Quadrant Online recently re-published an essay from Jan-Feb, 1983 on the origins of the lockstep leftism that continues to dominate thinking at the ABC, with author Anthony McAdam making mention of “Jon ‘Darce’ Cassidy (inset), ‘a Maoist and former revolutionary activist with secondary students and university students in Sydney and Melbourne in the late ’sixties and early ’seventies’ who held the position Supervisor, Radio Talks.’
In the latest edition of his Media Watch Dog, the Sydney Institute’s Gerard Henderson expands Cassidy’s profile:
…Cassidy commenced as a journalist at the ABC in Melbourne in 1964 and remained in this role until 1989. He was, variously, a radio and television broadcaster and, later, an executive producer. From 1989 until 1997, Cassidy was the ABC’s manager for South Australia.
During his time at Monash University, Cassidy called himself “Darce”. When at the ABC he was commonly known as “Jon”. And now Cassidy again goes by the name of Darce.
So, who looked after Darce/Jon Cassidy at the ABC? Well, the ABC’s house-leftist Allan Ashbolt (1921-2005) – who was responsible for commencing the stacking of ABC with leftists in the 1960s and 1970s – that’s who.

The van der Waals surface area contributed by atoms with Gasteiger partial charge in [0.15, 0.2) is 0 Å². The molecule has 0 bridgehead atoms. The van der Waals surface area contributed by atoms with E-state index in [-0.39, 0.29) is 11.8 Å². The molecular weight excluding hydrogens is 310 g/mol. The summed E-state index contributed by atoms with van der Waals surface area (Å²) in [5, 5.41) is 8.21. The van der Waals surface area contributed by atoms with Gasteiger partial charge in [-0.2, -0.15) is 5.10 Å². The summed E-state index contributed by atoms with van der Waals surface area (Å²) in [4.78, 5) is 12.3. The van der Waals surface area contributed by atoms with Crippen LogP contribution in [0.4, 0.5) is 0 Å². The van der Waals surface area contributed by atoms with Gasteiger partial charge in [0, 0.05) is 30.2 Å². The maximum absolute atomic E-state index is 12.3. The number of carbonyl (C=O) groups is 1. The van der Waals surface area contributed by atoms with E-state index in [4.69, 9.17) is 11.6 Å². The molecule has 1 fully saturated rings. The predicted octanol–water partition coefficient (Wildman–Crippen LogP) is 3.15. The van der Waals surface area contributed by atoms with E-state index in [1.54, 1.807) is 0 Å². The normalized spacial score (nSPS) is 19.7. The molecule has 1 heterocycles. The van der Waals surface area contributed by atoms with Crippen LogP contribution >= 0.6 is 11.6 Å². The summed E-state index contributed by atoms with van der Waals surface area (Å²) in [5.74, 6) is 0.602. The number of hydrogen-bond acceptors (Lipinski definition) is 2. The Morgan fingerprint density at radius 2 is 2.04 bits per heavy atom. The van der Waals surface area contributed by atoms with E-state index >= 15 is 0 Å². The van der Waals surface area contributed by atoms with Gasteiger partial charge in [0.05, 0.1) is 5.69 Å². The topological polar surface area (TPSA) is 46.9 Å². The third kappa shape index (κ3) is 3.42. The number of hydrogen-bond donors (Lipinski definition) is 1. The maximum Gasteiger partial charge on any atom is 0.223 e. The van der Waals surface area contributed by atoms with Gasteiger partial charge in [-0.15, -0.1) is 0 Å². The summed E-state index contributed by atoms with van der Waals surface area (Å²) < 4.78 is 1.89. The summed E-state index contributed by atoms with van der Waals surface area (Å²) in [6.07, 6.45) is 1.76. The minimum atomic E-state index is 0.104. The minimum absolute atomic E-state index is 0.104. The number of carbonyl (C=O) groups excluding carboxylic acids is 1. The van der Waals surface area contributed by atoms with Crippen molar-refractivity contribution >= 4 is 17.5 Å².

K.S. Inglis, in his book This is the ABC: The Australian Broadcasting Commission 1932-1983, lists “Jon Cassidy” as someone to whom Ashbolt was a “mentor and protector” and who came to produce “some very adventurous work”. According to Inglis, Alan Ashbolt also mentored and protected such ABC leftists as Malcolm Long and Marius Webb.
In his sympathetic obituary in Australian Policy Online (15 June 2005), David Bowman traced how Allan Ashbolt moved from being a “social democrat” to a “radical activist” who supported the causes advocated by such left-wing activists as Jim Cairns and Tom Uren and ended up a barracker for the communist dictator Ho Chi Minh – all the while enjoying permanent tenure at the ABC. Bowman added the names of Liz Fel and Mark Aarons to the list of what became known as “Ashbolt’s Kindergarten”. It was the first leftist stack at the ABC.
And so Darce (“Aunty calls me Jon”) Cassidy worked for the ABC while considering the possibility that he would need to kill Australians – come the … revolution.